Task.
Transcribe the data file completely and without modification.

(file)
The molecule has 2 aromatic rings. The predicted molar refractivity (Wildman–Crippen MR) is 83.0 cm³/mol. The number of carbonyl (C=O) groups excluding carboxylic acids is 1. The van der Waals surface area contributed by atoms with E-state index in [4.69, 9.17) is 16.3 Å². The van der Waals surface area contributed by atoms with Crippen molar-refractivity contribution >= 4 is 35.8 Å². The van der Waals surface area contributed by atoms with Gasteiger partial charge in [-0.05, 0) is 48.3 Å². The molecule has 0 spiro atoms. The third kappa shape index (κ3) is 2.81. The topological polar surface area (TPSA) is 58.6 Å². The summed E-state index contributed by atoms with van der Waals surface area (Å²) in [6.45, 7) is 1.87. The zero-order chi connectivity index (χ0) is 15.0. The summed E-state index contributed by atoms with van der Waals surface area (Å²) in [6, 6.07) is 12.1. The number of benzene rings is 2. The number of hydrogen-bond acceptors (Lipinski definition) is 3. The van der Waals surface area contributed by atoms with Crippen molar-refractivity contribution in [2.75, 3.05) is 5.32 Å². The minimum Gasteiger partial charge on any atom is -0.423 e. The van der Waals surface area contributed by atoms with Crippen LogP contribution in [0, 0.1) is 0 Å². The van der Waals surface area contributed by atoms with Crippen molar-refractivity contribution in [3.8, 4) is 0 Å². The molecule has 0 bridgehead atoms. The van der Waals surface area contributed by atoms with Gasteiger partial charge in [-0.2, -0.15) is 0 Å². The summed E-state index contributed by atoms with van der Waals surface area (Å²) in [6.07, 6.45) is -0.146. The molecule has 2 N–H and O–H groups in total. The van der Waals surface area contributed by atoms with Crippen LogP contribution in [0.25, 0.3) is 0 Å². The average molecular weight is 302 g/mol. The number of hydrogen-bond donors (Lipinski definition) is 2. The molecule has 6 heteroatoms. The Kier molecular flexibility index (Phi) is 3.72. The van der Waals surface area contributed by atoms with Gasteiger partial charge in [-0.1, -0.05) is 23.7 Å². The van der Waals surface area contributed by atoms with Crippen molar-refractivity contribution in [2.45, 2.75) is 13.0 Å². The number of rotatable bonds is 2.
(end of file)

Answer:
The molecule has 2 aromatic rings. The predicted molar refractivity (Wildman–Crippen MR) is 83.0 cm³/mol. The number of carbonyl (C=O) groups excluding carboxylic acids is 1. The van der Waals surface area contributed by atoms with E-state index in [4.69, 9.17) is 16.3 Å². The van der Waals surface area contributed by atoms with Crippen molar-refractivity contribution >= 4 is 35.8 Å². The van der Waals surface area contributed by atoms with Gasteiger partial charge in [-0.05, 0) is 48.3 Å². The molecule has 0 spiro atoms. The third kappa shape index (κ3) is 2.81. The topological polar surface area (TPSA) is 58.6 Å². The summed E-state index contributed by atoms with van der Waals surface area (Å²) in [6.45, 7) is 1.87. The zero-order chi connectivity index (χ0) is 15.0. The summed E-state index contributed by atoms with van der Waals surface area (Å²) in [6, 6.07) is 12.1. The number of benzene rings is 2. The number of hydrogen-bond acceptors (Lipinski definition) is 3. The van der Waals surface area contributed by atoms with Crippen molar-refractivity contribution in [2.75, 3.05) is 5.32 Å². The minimum Gasteiger partial charge on any atom is -0.423 e. The van der Waals surface area contributed by atoms with Crippen LogP contribution in [0, 0.1) is 0 Å². The van der Waals surface area contributed by atoms with Crippen molar-refractivity contribution in [3.8, 4) is 0 Å². The molecule has 0 bridgehead atoms. The van der Waals surface area contributed by atoms with Gasteiger partial charge in [-0.2, -0.15) is 0 Å². The summed E-state index contributed by atoms with van der Waals surface area (Å²) in [6.07, 6.45) is -0.146. The molecule has 2 N–H and O–H groups in total. The van der Waals surface area contributed by atoms with Crippen LogP contribution in [0.25, 0.3) is 0 Å². The average molecular weight is 302 g/mol. The number of hydrogen-bond donors (Lipinski definition) is 2. The molecule has 6 heteroatoms. The Kier molecular flexibility index (Phi) is 3.72. The van der Waals surface area contributed by atoms with Gasteiger partial charge in [-0.1, -0.05) is 23.7 Å². The van der Waals surface area contributed by atoms with Crippen molar-refractivity contribution in [2.45, 2.75) is 13.0 Å². The number of rotatable bonds is 2.